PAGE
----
– Because there has always been a lack of State support of the arts in Greece, artists have always been struggling here. But there is also very good art. Both art’s past and present should be protected and preserved here, but instead, artists today are hanging from a string. Nobody helps them. On the contrary, in New York there are endless resources. The only way to blossom therefore, is to get out. Those that continue to work in Greece, are heroes. And all the initiatives that have supported the arts here are heroic too. My mother’s museum (Alex Mylonas Museum), was meant as a gift to Greece. But it took us 10 years of struggle to set it up against all odds. Now, I hear that the Stavros Niarchos Cultural Centre will be handed over to the State. You might as well just throw it away then. Because now, with the crisis, the arts together with so much more in Greece, is just being swept away.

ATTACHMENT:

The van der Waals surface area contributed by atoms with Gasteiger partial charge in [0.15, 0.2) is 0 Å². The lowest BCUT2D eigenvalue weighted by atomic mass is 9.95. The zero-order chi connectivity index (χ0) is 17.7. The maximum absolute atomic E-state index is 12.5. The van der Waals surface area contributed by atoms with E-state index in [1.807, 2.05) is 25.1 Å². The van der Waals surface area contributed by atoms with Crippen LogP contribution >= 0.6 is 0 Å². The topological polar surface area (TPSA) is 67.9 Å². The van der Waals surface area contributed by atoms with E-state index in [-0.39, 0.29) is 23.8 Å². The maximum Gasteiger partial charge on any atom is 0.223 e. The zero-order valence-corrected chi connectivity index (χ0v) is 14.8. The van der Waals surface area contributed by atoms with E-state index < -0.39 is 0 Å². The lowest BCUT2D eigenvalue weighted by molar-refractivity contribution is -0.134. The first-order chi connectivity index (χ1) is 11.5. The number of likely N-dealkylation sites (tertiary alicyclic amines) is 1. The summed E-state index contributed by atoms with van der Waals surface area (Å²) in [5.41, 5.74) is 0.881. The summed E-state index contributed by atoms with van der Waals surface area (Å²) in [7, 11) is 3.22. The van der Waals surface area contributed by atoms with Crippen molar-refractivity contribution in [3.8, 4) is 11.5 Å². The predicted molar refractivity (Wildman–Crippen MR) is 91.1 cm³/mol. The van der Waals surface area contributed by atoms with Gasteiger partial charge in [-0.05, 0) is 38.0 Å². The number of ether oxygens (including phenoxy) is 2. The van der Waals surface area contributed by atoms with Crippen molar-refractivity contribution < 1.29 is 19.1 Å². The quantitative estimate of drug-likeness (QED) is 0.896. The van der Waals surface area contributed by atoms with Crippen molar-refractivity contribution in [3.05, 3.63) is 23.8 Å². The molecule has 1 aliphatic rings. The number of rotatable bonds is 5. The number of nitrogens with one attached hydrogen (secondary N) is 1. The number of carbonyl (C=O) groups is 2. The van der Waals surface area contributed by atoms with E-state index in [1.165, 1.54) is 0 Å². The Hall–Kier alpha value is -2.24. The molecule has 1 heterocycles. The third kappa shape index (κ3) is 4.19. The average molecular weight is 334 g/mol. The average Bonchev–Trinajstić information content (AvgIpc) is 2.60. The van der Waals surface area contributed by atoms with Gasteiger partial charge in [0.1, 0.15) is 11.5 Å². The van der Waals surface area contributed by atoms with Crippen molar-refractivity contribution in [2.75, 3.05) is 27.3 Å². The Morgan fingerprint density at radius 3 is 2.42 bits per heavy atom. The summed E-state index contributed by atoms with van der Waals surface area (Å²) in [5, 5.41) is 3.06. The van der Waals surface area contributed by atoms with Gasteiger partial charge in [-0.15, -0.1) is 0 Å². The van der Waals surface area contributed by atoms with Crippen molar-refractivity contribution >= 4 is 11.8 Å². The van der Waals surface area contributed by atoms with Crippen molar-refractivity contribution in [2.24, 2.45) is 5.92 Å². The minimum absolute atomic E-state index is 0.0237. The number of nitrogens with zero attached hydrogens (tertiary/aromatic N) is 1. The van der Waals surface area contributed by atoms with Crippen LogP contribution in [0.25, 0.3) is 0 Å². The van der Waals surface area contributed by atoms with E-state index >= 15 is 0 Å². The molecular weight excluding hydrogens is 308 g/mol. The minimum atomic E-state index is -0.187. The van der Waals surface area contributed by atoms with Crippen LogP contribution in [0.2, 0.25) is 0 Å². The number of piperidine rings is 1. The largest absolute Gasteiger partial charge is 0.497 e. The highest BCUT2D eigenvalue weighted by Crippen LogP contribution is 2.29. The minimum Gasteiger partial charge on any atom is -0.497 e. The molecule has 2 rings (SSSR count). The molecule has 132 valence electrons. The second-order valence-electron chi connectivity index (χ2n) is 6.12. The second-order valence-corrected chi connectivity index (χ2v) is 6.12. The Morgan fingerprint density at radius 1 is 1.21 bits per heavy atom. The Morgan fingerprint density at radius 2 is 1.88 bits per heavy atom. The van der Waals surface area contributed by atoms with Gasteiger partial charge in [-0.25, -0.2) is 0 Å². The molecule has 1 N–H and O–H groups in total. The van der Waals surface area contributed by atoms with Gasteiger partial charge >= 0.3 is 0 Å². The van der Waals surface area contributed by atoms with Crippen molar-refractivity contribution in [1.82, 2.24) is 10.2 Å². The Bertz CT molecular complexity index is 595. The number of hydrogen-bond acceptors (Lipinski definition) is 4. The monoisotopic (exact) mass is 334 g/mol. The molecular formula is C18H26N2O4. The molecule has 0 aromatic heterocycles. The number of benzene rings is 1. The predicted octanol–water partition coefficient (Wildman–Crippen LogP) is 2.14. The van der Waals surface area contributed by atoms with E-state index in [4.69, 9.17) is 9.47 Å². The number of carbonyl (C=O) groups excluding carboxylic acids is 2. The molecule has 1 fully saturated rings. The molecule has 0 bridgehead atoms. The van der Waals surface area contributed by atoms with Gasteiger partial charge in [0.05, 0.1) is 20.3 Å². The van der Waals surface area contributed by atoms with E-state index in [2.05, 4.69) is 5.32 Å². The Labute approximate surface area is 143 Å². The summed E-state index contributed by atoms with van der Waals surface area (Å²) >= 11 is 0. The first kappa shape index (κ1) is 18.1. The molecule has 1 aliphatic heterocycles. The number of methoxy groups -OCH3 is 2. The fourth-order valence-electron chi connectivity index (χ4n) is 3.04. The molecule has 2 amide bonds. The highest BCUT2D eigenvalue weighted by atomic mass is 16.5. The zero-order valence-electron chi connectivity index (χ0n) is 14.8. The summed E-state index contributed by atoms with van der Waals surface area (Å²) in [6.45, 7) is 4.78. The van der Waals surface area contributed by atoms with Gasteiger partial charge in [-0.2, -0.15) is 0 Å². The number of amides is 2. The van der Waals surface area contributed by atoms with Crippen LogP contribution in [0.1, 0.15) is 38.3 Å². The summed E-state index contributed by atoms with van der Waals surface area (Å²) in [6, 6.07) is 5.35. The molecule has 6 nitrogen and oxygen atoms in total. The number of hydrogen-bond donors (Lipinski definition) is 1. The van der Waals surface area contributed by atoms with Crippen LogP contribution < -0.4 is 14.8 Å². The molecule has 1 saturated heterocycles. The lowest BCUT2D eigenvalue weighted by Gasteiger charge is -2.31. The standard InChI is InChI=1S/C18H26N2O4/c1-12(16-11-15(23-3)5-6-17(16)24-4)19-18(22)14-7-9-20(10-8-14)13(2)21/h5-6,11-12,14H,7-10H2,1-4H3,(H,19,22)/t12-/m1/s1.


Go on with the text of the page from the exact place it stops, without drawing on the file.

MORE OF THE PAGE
Giorgos Rorris (Greek painter with Medusa Gallery)


– Can artists produce despite the crisis?
– We are living extremely interesting times in terms of artistic inspiration, but difficult times in terms of producing works and selling them. But like Francoise Villons, I believe that we must gain courage through our despair. Because nowadays your work might never get sold, so you might also produce some of the best works that you ever made. You are free to create them for the sake of art, and for yourself. On the other hand, Brecht also comes to mind – and his belief that the hungry man can only think about his hunger…